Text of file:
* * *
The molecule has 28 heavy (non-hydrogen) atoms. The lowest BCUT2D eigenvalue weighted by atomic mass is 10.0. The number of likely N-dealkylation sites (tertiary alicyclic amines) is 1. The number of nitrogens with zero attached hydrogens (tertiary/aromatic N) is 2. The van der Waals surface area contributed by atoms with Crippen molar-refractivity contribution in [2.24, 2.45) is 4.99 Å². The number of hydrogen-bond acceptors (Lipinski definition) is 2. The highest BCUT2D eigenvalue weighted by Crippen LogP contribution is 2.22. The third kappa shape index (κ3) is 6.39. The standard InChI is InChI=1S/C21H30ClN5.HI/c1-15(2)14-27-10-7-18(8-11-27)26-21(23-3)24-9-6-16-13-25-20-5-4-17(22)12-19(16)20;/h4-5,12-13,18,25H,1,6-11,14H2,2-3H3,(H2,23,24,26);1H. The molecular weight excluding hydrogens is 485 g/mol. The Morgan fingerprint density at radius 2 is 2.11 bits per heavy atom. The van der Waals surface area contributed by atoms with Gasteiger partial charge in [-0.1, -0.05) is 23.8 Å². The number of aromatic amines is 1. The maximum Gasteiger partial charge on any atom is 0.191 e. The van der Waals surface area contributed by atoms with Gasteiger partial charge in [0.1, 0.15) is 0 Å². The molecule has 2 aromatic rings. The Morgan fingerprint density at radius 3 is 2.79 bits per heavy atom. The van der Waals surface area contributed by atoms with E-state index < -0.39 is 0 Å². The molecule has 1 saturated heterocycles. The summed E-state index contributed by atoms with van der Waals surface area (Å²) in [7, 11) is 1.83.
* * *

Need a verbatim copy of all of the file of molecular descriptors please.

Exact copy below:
The molecule has 28 heavy (non-hydrogen) atoms. The lowest BCUT2D eigenvalue weighted by atomic mass is 10.0. The number of likely N-dealkylation sites (tertiary alicyclic amines) is 1. The number of nitrogens with zero attached hydrogens (tertiary/aromatic N) is 2. The van der Waals surface area contributed by atoms with Crippen molar-refractivity contribution in [2.24, 2.45) is 4.99 Å². The number of hydrogen-bond acceptors (Lipinski definition) is 2. The highest BCUT2D eigenvalue weighted by Crippen LogP contribution is 2.22. The third kappa shape index (κ3) is 6.39. The standard InChI is InChI=1S/C21H30ClN5.HI/c1-15(2)14-27-10-7-18(8-11-27)26-21(23-3)24-9-6-16-13-25-20-5-4-17(22)12-19(16)20;/h4-5,12-13,18,25H,1,6-11,14H2,2-3H3,(H2,23,24,26);1H. The molecular weight excluding hydrogens is 485 g/mol. The Morgan fingerprint density at radius 2 is 2.11 bits per heavy atom. The van der Waals surface area contributed by atoms with Gasteiger partial charge in [-0.1, -0.05) is 23.8 Å². The number of aromatic amines is 1. The maximum Gasteiger partial charge on any atom is 0.191 e. The van der Waals surface area contributed by atoms with Gasteiger partial charge in [0.1, 0.15) is 0 Å². The molecule has 2 aromatic rings. The Morgan fingerprint density at radius 3 is 2.79 bits per heavy atom. The van der Waals surface area contributed by atoms with E-state index < -0.39 is 0 Å². The molecule has 1 saturated heterocycles. The summed E-state index contributed by atoms with van der Waals surface area (Å²) in [7, 11) is 1.83.